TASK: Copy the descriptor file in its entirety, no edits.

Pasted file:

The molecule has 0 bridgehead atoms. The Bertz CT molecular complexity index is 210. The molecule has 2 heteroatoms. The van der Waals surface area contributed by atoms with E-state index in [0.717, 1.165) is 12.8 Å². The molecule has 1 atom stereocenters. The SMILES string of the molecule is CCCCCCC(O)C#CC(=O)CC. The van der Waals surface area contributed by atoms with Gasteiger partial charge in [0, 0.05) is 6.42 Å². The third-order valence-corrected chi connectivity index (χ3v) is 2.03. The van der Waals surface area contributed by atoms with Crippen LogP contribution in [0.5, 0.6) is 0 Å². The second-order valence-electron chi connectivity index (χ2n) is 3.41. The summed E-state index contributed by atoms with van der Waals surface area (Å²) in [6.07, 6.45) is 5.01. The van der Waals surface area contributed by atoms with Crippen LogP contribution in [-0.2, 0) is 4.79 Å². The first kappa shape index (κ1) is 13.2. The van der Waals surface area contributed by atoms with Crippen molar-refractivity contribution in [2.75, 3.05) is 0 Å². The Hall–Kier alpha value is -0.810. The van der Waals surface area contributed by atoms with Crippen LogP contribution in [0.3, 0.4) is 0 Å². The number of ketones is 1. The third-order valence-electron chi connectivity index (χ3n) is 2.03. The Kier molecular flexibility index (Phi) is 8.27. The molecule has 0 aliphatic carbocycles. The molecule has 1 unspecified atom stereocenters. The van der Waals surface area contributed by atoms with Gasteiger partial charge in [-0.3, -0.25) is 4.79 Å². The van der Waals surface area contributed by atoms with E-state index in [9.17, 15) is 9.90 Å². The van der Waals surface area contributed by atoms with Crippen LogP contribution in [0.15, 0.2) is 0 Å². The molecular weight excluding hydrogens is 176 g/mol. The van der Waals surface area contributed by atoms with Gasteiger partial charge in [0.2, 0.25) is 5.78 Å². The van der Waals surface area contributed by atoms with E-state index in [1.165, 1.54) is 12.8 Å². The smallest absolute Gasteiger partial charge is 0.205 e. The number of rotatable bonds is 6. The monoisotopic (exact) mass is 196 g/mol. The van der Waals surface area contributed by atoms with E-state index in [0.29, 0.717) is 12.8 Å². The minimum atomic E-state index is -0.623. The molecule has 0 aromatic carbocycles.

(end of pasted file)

The molecule has 0 bridgehead atoms. The Bertz CT molecular complexity index is 210. The molecule has 2 heteroatoms. The van der Waals surface area contributed by atoms with E-state index in [0.717, 1.165) is 12.8 Å². The molecule has 1 atom stereocenters. The SMILES string of the molecule is CCCCCCC(O)C#CC(=O)CC. The van der Waals surface area contributed by atoms with Gasteiger partial charge in [0, 0.05) is 6.42 Å². The third-order valence-corrected chi connectivity index (χ3v) is 2.03. The van der Waals surface area contributed by atoms with Crippen LogP contribution in [0.5, 0.6) is 0 Å². The second-order valence-electron chi connectivity index (χ2n) is 3.41. The summed E-state index contributed by atoms with van der Waals surface area (Å²) in [6.07, 6.45) is 5.01. The van der Waals surface area contributed by atoms with Crippen LogP contribution in [-0.2, 0) is 4.79 Å². The first kappa shape index (κ1) is 13.2. The van der Waals surface area contributed by atoms with Crippen molar-refractivity contribution in [2.75, 3.05) is 0 Å². The Hall–Kier alpha value is -0.810. The van der Waals surface area contributed by atoms with Crippen LogP contribution in [0.3, 0.4) is 0 Å². The number of ketones is 1. The third-order valence-electron chi connectivity index (χ3n) is 2.03. The Kier molecular flexibility index (Phi) is 8.27. The molecule has 0 aliphatic carbocycles. The molecule has 1 unspecified atom stereocenters. The van der Waals surface area contributed by atoms with Gasteiger partial charge in [-0.3, -0.25) is 4.79 Å². The van der Waals surface area contributed by atoms with E-state index in [9.17, 15) is 9.90 Å². The van der Waals surface area contributed by atoms with Crippen LogP contribution in [0.15, 0.2) is 0 Å². The molecular weight excluding hydrogens is 176 g/mol. The van der Waals surface area contributed by atoms with Gasteiger partial charge in [0.2, 0.25) is 5.78 Å². The van der Waals surface area contributed by atoms with E-state index in [1.165, 1.54) is 12.8 Å². The smallest absolute Gasteiger partial charge is 0.205 e. The number of rotatable bonds is 6. The monoisotopic (exact) mass is 196 g/mol. The van der Waals surface area contributed by atoms with E-state index in [0.29, 0.717) is 12.8 Å². The minimum atomic E-state index is -0.623. The molecule has 0 aromatic carbocycles.